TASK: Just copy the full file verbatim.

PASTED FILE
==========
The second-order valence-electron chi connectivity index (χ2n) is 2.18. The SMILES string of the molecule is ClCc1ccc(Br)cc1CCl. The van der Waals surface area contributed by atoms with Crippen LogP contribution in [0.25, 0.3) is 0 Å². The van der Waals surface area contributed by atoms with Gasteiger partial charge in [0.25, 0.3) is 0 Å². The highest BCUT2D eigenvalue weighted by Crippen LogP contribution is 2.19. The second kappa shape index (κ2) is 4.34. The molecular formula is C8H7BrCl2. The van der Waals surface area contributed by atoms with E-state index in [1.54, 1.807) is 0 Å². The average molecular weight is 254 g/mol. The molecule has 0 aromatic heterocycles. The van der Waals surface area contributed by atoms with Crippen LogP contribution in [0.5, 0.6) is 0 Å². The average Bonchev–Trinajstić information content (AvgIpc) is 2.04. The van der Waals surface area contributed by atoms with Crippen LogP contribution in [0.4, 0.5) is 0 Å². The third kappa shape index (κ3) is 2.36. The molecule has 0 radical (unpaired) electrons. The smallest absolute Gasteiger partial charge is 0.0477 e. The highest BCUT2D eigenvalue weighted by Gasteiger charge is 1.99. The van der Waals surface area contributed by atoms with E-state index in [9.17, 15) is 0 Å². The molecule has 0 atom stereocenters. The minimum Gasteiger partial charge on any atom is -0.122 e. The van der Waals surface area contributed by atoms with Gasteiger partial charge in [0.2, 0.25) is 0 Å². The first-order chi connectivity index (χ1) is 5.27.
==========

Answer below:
The second-order valence-electron chi connectivity index (χ2n) is 2.18. The SMILES string of the molecule is ClCc1ccc(Br)cc1CCl. The van der Waals surface area contributed by atoms with Crippen LogP contribution in [0.25, 0.3) is 0 Å². The van der Waals surface area contributed by atoms with Gasteiger partial charge in [0.25, 0.3) is 0 Å². The highest BCUT2D eigenvalue weighted by Crippen LogP contribution is 2.19. The second kappa shape index (κ2) is 4.34. The molecular formula is C8H7BrCl2. The van der Waals surface area contributed by atoms with E-state index in [1.54, 1.807) is 0 Å². The average molecular weight is 254 g/mol. The molecule has 0 aromatic heterocycles. The van der Waals surface area contributed by atoms with Crippen LogP contribution in [0.5, 0.6) is 0 Å². The average Bonchev–Trinajstić information content (AvgIpc) is 2.04. The van der Waals surface area contributed by atoms with Crippen LogP contribution in [0.4, 0.5) is 0 Å². The third kappa shape index (κ3) is 2.36. The molecule has 0 radical (unpaired) electrons. The smallest absolute Gasteiger partial charge is 0.0477 e. The highest BCUT2D eigenvalue weighted by Gasteiger charge is 1.99. The van der Waals surface area contributed by atoms with E-state index in [9.17, 15) is 0 Å². The molecule has 0 atom stereocenters. The minimum Gasteiger partial charge on any atom is -0.122 e. The van der Waals surface area contributed by atoms with Gasteiger partial charge in [0.2, 0.25) is 0 Å². The first-order chi connectivity index (χ1) is 5.27.